The evening began at 6 in the adjacent Amy Tarrant Flynn Gallery with an excellent hour-long, anecdote-packed a/v tour through the colorful history of Portuguese “fado” music, a relatively recently evolved singing style from two very different but coexistent sources: the ‘tavernas’ in Lisbon’s working class neighborhoods, and the more formal academic environment at the University of Coibra (where fado is traditionally only sung by men! Quel dommage!).

One music; two distinct paths of expression – as I was listening to the discussion on fado it occurred to me how often we find this kind of divergence as a particular style takes root and evolves simultaneously but separately, in different areas of the same geographical region. Indian classical music came to mind immediately, with its improvisatory Hindustani tradition in the North (a style partly shaped by centuries of neighboring Islamic and Persian influence), and the voice-reliant, religious-themed orientation of Carnatic music in the South.

At 7:30 the concert began, three solitary guitars on the stage in three distinct voices (bass, lyrical Portuguese, and classical acoustic), strumming a stirring prelude in anticipation of the entrance. And a moment later, there she was: Mariza, with her signature stylish peroxide wavy bob and long black fitted dress. She strolled into the scene with a radiant smile and a broad wave and began singing in the dark, soaring voice that simultaneously defines her artistry and dispels any initial impressions given by her petite physique.

Half African (mum is from Mozambique, where the future fadista was born), and half Portuguese, Mariza was raised in a seaside Lisbon ‘taverna’ owned by her father. Early on, she described the ‘fado weekends’ her father’s tavern hosted, and her own first forays on the stage as gradeschooler when she was allowed to sing her three fado songs at 9pm each Saturday night, promptly followed by a 10pm bedtime where her father carried her upstairs and tucked her in. (And where the young Mariza, waiting in anticipation for the sound of her father’s footsteps going back downstairs, promptly hopped out of bed and took a seat on the second floor landing to listen the rest of the night’s singers…)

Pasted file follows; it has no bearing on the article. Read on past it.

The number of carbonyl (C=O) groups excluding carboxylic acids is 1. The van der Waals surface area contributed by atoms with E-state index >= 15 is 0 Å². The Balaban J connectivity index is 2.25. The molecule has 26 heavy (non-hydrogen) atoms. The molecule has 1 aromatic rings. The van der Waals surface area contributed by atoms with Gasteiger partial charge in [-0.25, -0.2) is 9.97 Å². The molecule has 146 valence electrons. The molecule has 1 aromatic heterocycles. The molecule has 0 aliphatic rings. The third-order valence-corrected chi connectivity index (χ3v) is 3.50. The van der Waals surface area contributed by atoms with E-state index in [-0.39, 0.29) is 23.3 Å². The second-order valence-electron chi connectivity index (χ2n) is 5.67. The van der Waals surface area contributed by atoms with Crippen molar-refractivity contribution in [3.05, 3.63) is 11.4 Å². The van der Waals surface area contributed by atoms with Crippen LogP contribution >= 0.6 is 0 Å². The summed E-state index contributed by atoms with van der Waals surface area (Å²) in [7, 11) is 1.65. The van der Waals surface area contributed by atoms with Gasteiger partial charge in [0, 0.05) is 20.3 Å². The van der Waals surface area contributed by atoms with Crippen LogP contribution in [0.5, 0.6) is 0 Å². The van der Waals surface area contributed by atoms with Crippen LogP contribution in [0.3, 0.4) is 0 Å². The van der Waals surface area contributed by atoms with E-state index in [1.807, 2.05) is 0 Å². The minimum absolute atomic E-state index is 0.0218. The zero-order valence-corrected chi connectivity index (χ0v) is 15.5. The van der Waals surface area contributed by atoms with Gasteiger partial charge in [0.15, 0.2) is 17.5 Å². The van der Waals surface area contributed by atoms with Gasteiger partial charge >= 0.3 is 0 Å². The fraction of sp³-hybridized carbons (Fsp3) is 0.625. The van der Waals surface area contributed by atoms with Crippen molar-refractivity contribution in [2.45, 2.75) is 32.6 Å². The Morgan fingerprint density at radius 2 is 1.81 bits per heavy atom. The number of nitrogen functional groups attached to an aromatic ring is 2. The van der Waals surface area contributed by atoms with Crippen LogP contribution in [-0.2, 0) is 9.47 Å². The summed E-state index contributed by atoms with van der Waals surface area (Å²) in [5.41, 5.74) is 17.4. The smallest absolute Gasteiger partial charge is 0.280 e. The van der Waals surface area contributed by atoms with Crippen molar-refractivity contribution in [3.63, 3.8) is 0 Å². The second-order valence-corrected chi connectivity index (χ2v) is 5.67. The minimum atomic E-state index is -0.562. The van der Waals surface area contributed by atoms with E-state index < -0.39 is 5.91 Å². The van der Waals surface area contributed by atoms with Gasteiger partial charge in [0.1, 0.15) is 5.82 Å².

If you’ve heard ‘fado’ you may be inclined to describe it as a mournful, wailing, sad or nostalgic sounding style of singing. You’re definitely right about that. As Mariza demonstrated, though, that’s like looking at the half moon and describing it as “dark”. Accurate, but that’s only part of the story. In omitting the ‘other’ half you’ve not only missed a significant and defining characteristic of the whole picture, you’ve also neglected to describe the one obvious factor upon which you based your judgement of the ‘dark’. (Without light, no dark. The classic paradox.)

So, as it goes with most artistic effort, fado can be thought of much more as a spectrum of expressive capacity rather than a single wedge of the emotional color wheel. For all of its poignancy and longing and wistfulness (‘saudade’) there is also joy and passion, and a love of life and homeland. Mariza’s performance was infused with all of that, and the surprisingly contrasting emotions of the songs she shared made for a compelling and exciting narrative that just kept on unfolding in new insights throughout the show.

I mentioned all of the elements coming together last night to make this a special, memorable experience. The musicianship was incomparable; the unique combination and balance of instruments seemed a good fit for what occasionally can be an alternately constrained or overly ‘lively’ sound at the Flynn; and the subdued, striking lighting schemes gave every illusion of creating the intimate ‘taverna’ space that this music calls home. (I could have lived without the flashing “laser Floyd” spotlight efx on one of the early ‘up’ numbers, but it’s a small complaint to balance against the otherwise beautiful tableaux throughout.)

Mariza is in the second month of a 4-month, 47-city North American tour in promotion of her new recording “Terra”. She is a powerhouse of a singer and a gracious, charming host on stage, generously sharing the spotlight and credits with her fellow performers. If you missed her here you may still be able catch her in another city, and by all means do it if you can. (Tour schedule’s on her website…a Flash-heavy experience, be patient…)

Otherwise I can recommend her earlier recordings, “Fado em Mim”, “Fado Curvo”, and “Transparente” (a tribute recording to her African grandmother).

“Fado”, as Mariza informed the audience last night, “means ‘fate’ or ‘destiny’.”

How very fortunate for us that hers included Vermont as a destination.


[The musicians: Mariza, fadista; Jose Marino Abreu de Freitas, bass; Angelo Braz Freire, Portuguese guitar; Diogo Clemente, classical guitar; Hugo Marques, drums; Simon Wadsworth, piano/trumpet]